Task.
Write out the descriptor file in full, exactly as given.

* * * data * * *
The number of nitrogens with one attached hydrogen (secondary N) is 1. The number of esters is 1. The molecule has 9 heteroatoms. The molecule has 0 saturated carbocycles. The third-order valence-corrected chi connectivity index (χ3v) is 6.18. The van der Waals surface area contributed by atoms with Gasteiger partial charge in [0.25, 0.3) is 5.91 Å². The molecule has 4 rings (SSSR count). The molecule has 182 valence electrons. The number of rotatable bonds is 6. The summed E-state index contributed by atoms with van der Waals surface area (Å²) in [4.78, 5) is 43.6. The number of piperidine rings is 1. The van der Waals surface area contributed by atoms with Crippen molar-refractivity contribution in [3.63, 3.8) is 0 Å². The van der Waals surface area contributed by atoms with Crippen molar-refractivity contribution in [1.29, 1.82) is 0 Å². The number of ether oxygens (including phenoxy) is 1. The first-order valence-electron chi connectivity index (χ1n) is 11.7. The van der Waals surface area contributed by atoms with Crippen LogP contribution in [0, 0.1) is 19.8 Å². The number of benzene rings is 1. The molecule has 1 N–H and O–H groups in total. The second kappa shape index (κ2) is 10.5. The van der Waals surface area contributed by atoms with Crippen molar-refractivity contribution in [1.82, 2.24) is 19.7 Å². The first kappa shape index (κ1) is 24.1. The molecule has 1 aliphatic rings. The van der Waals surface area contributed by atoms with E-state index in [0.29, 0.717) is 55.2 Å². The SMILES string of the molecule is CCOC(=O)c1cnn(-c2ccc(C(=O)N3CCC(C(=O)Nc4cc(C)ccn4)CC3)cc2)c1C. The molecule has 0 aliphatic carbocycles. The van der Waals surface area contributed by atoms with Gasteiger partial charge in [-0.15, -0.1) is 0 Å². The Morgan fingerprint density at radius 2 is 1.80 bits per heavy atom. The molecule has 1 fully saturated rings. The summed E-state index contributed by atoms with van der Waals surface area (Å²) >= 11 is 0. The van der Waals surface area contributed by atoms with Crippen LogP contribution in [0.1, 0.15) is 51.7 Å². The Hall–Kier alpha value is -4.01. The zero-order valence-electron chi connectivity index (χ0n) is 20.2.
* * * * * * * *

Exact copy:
The number of nitrogens with one attached hydrogen (secondary N) is 1. The number of esters is 1. The molecule has 9 heteroatoms. The molecule has 0 saturated carbocycles. The third-order valence-corrected chi connectivity index (χ3v) is 6.18. The van der Waals surface area contributed by atoms with Gasteiger partial charge in [0.25, 0.3) is 5.91 Å². The molecule has 4 rings (SSSR count). The molecule has 182 valence electrons. The number of rotatable bonds is 6. The summed E-state index contributed by atoms with van der Waals surface area (Å²) in [4.78, 5) is 43.6. The number of piperidine rings is 1. The van der Waals surface area contributed by atoms with Crippen molar-refractivity contribution in [3.63, 3.8) is 0 Å². The van der Waals surface area contributed by atoms with Crippen molar-refractivity contribution in [1.29, 1.82) is 0 Å². The number of ether oxygens (including phenoxy) is 1. The first-order valence-electron chi connectivity index (χ1n) is 11.7. The van der Waals surface area contributed by atoms with Crippen LogP contribution in [0, 0.1) is 19.8 Å². The number of benzene rings is 1. The molecule has 1 N–H and O–H groups in total. The second kappa shape index (κ2) is 10.5. The van der Waals surface area contributed by atoms with Crippen molar-refractivity contribution in [1.82, 2.24) is 19.7 Å². The first kappa shape index (κ1) is 24.1. The molecule has 1 aliphatic rings. The van der Waals surface area contributed by atoms with E-state index in [0.29, 0.717) is 55.2 Å². The SMILES string of the molecule is CCOC(=O)c1cnn(-c2ccc(C(=O)N3CCC(C(=O)Nc4cc(C)ccn4)CC3)cc2)c1C. The molecule has 0 aliphatic carbocycles. The van der Waals surface area contributed by atoms with Gasteiger partial charge in [-0.15, -0.1) is 0 Å². The Morgan fingerprint density at radius 2 is 1.80 bits per heavy atom. The molecule has 1 fully saturated rings. The summed E-state index contributed by atoms with van der Waals surface area (Å²) >= 11 is 0. The van der Waals surface area contributed by atoms with Crippen LogP contribution in [0.1, 0.15) is 51.7 Å². The Hall–Kier alpha value is -4.01. The zero-order valence-electron chi connectivity index (χ0n) is 20.2.